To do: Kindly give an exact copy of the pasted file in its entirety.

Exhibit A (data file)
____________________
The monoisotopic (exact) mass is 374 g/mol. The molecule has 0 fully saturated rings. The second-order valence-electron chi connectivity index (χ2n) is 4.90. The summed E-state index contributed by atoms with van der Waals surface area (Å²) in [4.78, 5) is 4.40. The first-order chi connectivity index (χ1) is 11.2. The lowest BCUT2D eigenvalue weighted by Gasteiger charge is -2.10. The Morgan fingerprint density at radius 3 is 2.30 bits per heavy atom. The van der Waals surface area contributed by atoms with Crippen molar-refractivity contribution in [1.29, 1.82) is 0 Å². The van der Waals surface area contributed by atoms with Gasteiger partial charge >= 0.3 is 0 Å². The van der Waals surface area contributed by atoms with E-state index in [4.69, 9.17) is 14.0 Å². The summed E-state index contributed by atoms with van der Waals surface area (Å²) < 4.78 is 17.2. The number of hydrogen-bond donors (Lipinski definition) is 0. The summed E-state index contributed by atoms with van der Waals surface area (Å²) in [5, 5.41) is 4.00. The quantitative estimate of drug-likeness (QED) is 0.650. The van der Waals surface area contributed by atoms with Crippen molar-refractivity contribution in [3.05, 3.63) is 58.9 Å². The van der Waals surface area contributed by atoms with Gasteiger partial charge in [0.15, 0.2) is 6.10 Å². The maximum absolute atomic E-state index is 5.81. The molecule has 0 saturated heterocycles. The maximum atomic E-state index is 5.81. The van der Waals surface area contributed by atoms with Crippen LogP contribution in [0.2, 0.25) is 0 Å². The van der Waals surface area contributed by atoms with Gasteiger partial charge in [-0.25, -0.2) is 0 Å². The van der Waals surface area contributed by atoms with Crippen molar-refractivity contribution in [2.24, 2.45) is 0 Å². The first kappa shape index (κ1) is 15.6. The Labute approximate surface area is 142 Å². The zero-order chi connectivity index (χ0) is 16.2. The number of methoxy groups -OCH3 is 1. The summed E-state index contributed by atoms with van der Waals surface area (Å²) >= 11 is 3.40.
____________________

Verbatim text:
The monoisotopic (exact) mass is 374 g/mol. The molecule has 0 fully saturated rings. The second-order valence-electron chi connectivity index (χ2n) is 4.90. The summed E-state index contributed by atoms with van der Waals surface area (Å²) in [4.78, 5) is 4.40. The first-order chi connectivity index (χ1) is 11.2. The lowest BCUT2D eigenvalue weighted by Gasteiger charge is -2.10. The Morgan fingerprint density at radius 3 is 2.30 bits per heavy atom. The van der Waals surface area contributed by atoms with Crippen molar-refractivity contribution in [1.29, 1.82) is 0 Å². The van der Waals surface area contributed by atoms with Gasteiger partial charge >= 0.3 is 0 Å². The van der Waals surface area contributed by atoms with E-state index in [4.69, 9.17) is 14.0 Å². The summed E-state index contributed by atoms with van der Waals surface area (Å²) < 4.78 is 17.2. The number of hydrogen-bond donors (Lipinski definition) is 0. The summed E-state index contributed by atoms with van der Waals surface area (Å²) in [5, 5.41) is 4.00. The quantitative estimate of drug-likeness (QED) is 0.650. The van der Waals surface area contributed by atoms with Crippen molar-refractivity contribution in [3.05, 3.63) is 58.9 Å². The van der Waals surface area contributed by atoms with Gasteiger partial charge in [0.15, 0.2) is 6.10 Å². The maximum absolute atomic E-state index is 5.81. The molecule has 0 saturated heterocycles. The maximum atomic E-state index is 5.81. The van der Waals surface area contributed by atoms with Crippen LogP contribution in [0.2, 0.25) is 0 Å². The van der Waals surface area contributed by atoms with Gasteiger partial charge in [-0.25, -0.2) is 0 Å². The van der Waals surface area contributed by atoms with Crippen molar-refractivity contribution in [2.24, 2.45) is 0 Å². The first kappa shape index (κ1) is 15.6. The Labute approximate surface area is 142 Å². The zero-order chi connectivity index (χ0) is 16.2. The number of methoxy groups -OCH3 is 1. The summed E-state index contributed by atoms with van der Waals surface area (Å²) >= 11 is 3.40.